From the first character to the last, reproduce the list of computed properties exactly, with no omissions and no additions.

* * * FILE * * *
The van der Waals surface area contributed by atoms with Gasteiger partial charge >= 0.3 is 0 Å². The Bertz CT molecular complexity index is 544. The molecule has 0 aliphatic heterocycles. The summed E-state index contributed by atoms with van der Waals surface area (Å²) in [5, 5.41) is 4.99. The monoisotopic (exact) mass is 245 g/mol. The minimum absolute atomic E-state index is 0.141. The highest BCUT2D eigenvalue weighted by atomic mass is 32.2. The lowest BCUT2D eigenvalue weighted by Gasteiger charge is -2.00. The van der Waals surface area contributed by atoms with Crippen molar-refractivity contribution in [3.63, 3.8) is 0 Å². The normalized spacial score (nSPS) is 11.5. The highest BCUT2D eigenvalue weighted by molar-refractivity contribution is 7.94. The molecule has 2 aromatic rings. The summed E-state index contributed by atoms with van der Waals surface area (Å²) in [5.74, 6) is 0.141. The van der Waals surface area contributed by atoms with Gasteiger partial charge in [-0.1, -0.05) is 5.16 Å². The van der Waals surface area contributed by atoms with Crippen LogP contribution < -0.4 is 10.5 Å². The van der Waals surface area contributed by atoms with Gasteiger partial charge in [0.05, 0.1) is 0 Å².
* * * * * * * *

The van der Waals surface area contributed by atoms with Gasteiger partial charge >= 0.3 is 0 Å². The Bertz CT molecular complexity index is 544. The molecule has 0 aliphatic heterocycles. The summed E-state index contributed by atoms with van der Waals surface area (Å²) in [5, 5.41) is 4.99. The monoisotopic (exact) mass is 245 g/mol. The minimum absolute atomic E-state index is 0.141. The highest BCUT2D eigenvalue weighted by atomic mass is 32.2. The lowest BCUT2D eigenvalue weighted by Gasteiger charge is -2.00. The van der Waals surface area contributed by atoms with Crippen molar-refractivity contribution in [3.63, 3.8) is 0 Å². The normalized spacial score (nSPS) is 11.5. The highest BCUT2D eigenvalue weighted by molar-refractivity contribution is 7.94. The molecule has 2 aromatic rings. The summed E-state index contributed by atoms with van der Waals surface area (Å²) in [5.74, 6) is 0.141. The van der Waals surface area contributed by atoms with Gasteiger partial charge in [-0.1, -0.05) is 5.16 Å². The van der Waals surface area contributed by atoms with Crippen LogP contribution < -0.4 is 10.5 Å². The van der Waals surface area contributed by atoms with Gasteiger partial charge in [0.05, 0.1) is 0 Å².